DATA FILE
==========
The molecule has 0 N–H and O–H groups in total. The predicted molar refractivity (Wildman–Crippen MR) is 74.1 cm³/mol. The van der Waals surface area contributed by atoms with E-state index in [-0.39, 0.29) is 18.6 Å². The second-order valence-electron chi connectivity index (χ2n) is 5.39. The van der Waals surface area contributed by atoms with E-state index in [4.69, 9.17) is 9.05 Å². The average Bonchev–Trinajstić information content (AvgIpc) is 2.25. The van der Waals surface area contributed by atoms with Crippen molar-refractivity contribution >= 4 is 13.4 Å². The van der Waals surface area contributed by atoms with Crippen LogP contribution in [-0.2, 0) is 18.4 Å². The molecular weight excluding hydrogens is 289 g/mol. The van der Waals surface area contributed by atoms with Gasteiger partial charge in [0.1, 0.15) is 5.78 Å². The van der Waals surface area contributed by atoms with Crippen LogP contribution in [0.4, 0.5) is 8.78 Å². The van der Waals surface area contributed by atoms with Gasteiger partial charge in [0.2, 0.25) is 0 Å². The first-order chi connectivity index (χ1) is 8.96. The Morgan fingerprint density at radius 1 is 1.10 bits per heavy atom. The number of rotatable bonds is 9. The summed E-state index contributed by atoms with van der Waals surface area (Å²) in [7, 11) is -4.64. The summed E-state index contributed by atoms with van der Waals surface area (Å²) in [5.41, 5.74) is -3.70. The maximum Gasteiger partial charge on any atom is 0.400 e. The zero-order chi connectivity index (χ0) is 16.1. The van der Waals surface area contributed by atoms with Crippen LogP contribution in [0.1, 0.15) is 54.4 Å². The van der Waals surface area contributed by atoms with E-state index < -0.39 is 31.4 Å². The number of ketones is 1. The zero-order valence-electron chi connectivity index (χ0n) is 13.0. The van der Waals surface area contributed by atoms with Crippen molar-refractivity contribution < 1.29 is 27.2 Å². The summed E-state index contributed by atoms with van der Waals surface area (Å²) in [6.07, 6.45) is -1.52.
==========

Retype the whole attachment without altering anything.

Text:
The molecule has 0 N–H and O–H groups in total. The predicted molar refractivity (Wildman–Crippen MR) is 74.1 cm³/mol. The van der Waals surface area contributed by atoms with E-state index in [-0.39, 0.29) is 18.6 Å². The second-order valence-electron chi connectivity index (χ2n) is 5.39. The van der Waals surface area contributed by atoms with E-state index in [4.69, 9.17) is 9.05 Å². The average Bonchev–Trinajstić information content (AvgIpc) is 2.25. The van der Waals surface area contributed by atoms with Crippen molar-refractivity contribution >= 4 is 13.4 Å². The van der Waals surface area contributed by atoms with Crippen LogP contribution in [-0.2, 0) is 18.4 Å². The molecular weight excluding hydrogens is 289 g/mol. The van der Waals surface area contributed by atoms with Gasteiger partial charge in [0.1, 0.15) is 5.78 Å². The van der Waals surface area contributed by atoms with Crippen LogP contribution in [0.4, 0.5) is 8.78 Å². The van der Waals surface area contributed by atoms with Gasteiger partial charge in [0.2, 0.25) is 0 Å². The first-order chi connectivity index (χ1) is 8.96. The Morgan fingerprint density at radius 1 is 1.10 bits per heavy atom. The number of rotatable bonds is 9. The summed E-state index contributed by atoms with van der Waals surface area (Å²) in [7, 11) is -4.64. The summed E-state index contributed by atoms with van der Waals surface area (Å²) in [5.41, 5.74) is -3.70. The maximum Gasteiger partial charge on any atom is 0.400 e. The zero-order chi connectivity index (χ0) is 16.1. The van der Waals surface area contributed by atoms with Crippen LogP contribution in [0.1, 0.15) is 54.4 Å². The van der Waals surface area contributed by atoms with E-state index < -0.39 is 31.4 Å². The number of ketones is 1. The zero-order valence-electron chi connectivity index (χ0n) is 13.0. The van der Waals surface area contributed by atoms with Crippen molar-refractivity contribution < 1.29 is 27.2 Å². The summed E-state index contributed by atoms with van der Waals surface area (Å²) in [6.07, 6.45) is -1.52.